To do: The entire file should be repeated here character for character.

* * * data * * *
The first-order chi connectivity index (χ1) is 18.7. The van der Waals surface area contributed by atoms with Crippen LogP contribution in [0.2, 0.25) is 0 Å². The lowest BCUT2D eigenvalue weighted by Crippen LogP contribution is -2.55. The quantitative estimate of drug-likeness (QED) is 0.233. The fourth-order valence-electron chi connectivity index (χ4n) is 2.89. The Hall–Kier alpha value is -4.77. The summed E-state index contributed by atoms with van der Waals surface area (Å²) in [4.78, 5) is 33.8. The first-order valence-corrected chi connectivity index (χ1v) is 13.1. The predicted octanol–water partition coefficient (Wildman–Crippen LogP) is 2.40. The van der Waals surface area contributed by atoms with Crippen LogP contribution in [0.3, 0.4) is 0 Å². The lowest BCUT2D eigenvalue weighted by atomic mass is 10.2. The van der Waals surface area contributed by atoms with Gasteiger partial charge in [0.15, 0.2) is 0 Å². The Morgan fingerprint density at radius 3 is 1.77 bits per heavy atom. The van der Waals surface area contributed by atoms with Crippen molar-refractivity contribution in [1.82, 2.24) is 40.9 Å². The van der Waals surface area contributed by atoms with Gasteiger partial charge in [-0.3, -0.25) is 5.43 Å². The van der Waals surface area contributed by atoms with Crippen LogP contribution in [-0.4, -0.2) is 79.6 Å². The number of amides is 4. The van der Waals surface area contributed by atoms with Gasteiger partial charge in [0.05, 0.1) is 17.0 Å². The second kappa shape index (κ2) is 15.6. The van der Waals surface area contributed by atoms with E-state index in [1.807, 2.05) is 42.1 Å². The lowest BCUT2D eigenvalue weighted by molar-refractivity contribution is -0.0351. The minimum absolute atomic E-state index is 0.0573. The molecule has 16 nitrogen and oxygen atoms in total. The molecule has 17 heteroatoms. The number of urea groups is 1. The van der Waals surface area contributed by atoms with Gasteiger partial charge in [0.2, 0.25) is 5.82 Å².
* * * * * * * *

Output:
The first-order chi connectivity index (χ1) is 18.7. The van der Waals surface area contributed by atoms with Crippen LogP contribution in [0.2, 0.25) is 0 Å². The lowest BCUT2D eigenvalue weighted by Crippen LogP contribution is -2.55. The quantitative estimate of drug-likeness (QED) is 0.233. The fourth-order valence-electron chi connectivity index (χ4n) is 2.89. The Hall–Kier alpha value is -4.77. The summed E-state index contributed by atoms with van der Waals surface area (Å²) in [4.78, 5) is 33.8. The first-order valence-corrected chi connectivity index (χ1v) is 13.1. The predicted octanol–water partition coefficient (Wildman–Crippen LogP) is 2.40. The van der Waals surface area contributed by atoms with Crippen LogP contribution in [0.3, 0.4) is 0 Å². The lowest BCUT2D eigenvalue weighted by atomic mass is 10.2. The van der Waals surface area contributed by atoms with Gasteiger partial charge in [0.15, 0.2) is 0 Å². The Morgan fingerprint density at radius 3 is 1.77 bits per heavy atom. The van der Waals surface area contributed by atoms with Crippen molar-refractivity contribution in [1.82, 2.24) is 40.9 Å². The van der Waals surface area contributed by atoms with Gasteiger partial charge in [-0.3, -0.25) is 5.43 Å². The van der Waals surface area contributed by atoms with Crippen LogP contribution in [-0.4, -0.2) is 79.6 Å². The number of amides is 4. The van der Waals surface area contributed by atoms with Gasteiger partial charge in [0.05, 0.1) is 17.0 Å². The second kappa shape index (κ2) is 15.6. The van der Waals surface area contributed by atoms with E-state index in [1.807, 2.05) is 42.1 Å². The lowest BCUT2D eigenvalue weighted by molar-refractivity contribution is -0.0351. The minimum absolute atomic E-state index is 0.0573. The molecule has 16 nitrogen and oxygen atoms in total. The molecule has 17 heteroatoms. The number of urea groups is 1. The van der Waals surface area contributed by atoms with Gasteiger partial charge in [0.2, 0.25) is 5.82 Å².